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The world watched Philando Castile die, but thanks to the work of a new foundation, his legacy lives on.

On July 6, 2016, 32-year-old Castile was driving with his girlfriend and her 4-year-old daughter when they were pulled over by two St. Anthony, Minnesota, police officers. During what should have been a routine traffic stop, officer Jeronimo Yanez fired seven shots into the car, hitting Castile five times. Castile died soon after at a local emergency room.

What made Castile's death especially shocking was the fact that the incident was caught on camera. Diamond Reynolds, Castile's girlfriend, livestreamed the immediate aftermath. Castile informed Yanez that he had a gun, as is the responsible thing to do in that situation. The officer's response was to begin shouting, accusing Castile of reaching for the gun and firing his weapon. It was a horrible injustice made worse when Yanez was acquitted of charges of manslaughter and reckless discharge of a firearm.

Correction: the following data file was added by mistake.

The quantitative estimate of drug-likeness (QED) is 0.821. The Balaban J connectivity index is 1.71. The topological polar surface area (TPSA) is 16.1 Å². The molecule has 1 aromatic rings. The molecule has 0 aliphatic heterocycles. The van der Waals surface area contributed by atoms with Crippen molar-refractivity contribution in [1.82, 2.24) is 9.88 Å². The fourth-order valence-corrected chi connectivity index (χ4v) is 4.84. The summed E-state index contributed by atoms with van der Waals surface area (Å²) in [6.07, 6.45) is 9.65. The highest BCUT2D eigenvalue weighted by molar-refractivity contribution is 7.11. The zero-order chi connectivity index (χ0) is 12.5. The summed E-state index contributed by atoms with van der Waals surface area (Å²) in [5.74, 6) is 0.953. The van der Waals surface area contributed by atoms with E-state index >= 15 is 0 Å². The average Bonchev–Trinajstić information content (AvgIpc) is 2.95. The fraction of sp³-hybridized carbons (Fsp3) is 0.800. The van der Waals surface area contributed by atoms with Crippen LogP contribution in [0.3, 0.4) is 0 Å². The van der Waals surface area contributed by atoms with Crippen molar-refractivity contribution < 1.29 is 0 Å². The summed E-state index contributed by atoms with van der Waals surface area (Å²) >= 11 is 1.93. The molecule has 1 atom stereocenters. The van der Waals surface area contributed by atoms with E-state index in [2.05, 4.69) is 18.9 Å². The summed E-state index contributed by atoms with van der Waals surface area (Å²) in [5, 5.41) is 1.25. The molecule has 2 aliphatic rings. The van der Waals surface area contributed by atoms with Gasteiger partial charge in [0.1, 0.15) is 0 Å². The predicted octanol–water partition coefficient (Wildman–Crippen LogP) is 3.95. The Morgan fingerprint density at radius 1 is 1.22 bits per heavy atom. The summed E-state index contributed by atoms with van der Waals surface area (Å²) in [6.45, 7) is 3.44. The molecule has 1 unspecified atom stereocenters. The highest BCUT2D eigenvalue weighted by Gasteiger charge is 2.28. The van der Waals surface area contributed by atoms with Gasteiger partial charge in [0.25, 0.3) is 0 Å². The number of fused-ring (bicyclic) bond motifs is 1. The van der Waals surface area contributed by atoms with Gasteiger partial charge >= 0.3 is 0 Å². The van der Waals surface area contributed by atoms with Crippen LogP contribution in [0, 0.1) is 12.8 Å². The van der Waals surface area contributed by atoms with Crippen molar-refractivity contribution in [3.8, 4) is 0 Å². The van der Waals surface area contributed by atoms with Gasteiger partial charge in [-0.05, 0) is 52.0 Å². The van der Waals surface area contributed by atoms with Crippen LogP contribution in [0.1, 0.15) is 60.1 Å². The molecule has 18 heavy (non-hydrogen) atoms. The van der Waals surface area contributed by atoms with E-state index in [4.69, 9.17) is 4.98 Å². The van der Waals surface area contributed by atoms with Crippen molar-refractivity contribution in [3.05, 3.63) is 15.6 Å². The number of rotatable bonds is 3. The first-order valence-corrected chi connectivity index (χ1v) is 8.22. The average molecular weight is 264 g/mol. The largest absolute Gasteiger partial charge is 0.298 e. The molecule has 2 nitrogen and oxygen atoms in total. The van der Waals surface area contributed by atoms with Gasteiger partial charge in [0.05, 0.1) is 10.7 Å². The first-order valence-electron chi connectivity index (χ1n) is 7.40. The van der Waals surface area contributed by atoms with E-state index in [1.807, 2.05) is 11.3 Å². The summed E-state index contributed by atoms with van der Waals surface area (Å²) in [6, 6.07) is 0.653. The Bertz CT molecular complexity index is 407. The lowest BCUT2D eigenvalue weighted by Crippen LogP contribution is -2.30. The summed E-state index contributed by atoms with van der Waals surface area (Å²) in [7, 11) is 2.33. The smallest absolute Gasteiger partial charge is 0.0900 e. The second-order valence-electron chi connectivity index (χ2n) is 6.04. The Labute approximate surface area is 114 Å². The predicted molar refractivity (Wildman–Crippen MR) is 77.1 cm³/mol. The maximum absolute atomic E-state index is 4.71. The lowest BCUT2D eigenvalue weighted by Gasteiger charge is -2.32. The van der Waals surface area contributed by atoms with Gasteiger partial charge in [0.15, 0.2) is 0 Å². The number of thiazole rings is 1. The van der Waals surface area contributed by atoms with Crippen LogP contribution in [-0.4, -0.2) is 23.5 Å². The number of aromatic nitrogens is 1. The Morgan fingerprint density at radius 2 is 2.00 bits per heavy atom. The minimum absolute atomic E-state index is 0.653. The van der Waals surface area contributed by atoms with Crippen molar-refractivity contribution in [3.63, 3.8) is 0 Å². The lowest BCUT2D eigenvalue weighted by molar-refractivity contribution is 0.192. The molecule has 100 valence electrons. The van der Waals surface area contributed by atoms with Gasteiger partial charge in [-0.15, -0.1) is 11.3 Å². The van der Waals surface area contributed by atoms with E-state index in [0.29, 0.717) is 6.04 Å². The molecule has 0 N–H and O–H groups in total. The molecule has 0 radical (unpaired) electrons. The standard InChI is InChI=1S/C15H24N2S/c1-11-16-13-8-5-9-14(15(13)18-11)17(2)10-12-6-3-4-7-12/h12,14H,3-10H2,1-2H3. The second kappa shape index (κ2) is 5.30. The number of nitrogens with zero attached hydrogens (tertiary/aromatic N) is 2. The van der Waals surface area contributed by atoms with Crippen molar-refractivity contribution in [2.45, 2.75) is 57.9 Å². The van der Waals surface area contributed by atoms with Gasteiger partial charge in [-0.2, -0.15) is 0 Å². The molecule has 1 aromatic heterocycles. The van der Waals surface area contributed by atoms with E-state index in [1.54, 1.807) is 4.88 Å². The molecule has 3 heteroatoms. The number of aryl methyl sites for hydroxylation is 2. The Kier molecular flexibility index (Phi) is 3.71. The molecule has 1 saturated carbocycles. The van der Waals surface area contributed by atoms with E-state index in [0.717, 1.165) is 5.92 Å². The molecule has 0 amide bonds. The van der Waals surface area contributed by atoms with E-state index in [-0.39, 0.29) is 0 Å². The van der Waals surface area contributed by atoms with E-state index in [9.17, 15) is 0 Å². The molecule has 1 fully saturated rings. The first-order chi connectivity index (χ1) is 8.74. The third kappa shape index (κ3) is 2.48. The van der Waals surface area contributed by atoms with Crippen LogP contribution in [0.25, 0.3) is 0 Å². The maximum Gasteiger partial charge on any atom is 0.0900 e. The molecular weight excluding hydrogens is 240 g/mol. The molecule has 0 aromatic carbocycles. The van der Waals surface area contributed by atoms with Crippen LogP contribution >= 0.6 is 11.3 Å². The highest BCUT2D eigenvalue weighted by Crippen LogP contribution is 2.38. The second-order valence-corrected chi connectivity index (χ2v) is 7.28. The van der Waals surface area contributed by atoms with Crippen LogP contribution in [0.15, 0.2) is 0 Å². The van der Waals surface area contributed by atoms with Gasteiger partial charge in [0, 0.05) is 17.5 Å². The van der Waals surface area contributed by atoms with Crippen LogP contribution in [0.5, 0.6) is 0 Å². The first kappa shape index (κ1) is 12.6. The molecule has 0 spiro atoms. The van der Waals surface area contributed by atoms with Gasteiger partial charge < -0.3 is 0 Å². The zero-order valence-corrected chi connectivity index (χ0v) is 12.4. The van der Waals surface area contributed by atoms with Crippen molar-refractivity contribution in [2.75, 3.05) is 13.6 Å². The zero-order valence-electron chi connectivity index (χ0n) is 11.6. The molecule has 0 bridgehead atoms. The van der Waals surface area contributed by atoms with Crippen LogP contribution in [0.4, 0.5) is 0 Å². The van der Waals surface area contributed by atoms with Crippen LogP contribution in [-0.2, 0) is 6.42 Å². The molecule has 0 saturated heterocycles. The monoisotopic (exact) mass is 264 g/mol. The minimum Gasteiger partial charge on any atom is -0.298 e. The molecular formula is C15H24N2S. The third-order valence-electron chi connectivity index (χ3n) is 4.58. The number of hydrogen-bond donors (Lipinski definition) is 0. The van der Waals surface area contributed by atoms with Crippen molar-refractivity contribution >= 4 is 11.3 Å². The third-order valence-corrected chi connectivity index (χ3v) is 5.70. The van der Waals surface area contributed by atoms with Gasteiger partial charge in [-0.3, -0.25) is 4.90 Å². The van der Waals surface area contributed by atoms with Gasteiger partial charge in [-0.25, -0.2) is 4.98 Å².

Demonstrators march through St. Paul carrying a photo of Castile shortly after his death. Photo by Stephen Maturen/Getty Images.

Castile worked in the cafeteria at St. Paul's J.J. Hill Montessori Magnet School, where he was beloved by children and colleagues. His death inspired a massive fundraiser for those kids.

A number of J.J. Hill elementary students had accrued thousands of dollars in lunch debt. While some qualified for free lunch, many families had incomes just outside the support cutoff. A new YouCaring campaign, Philando Feeds the Children, is working to wipe that debt clean — and then some.

Thanks to extensive public support, what started as a plan to wipe out lunch debt at J.J. Hill soon became a plan to address lunch debt across each of the 56 public schools in St. Paul. As of this writing, the group has raised more than $153,000.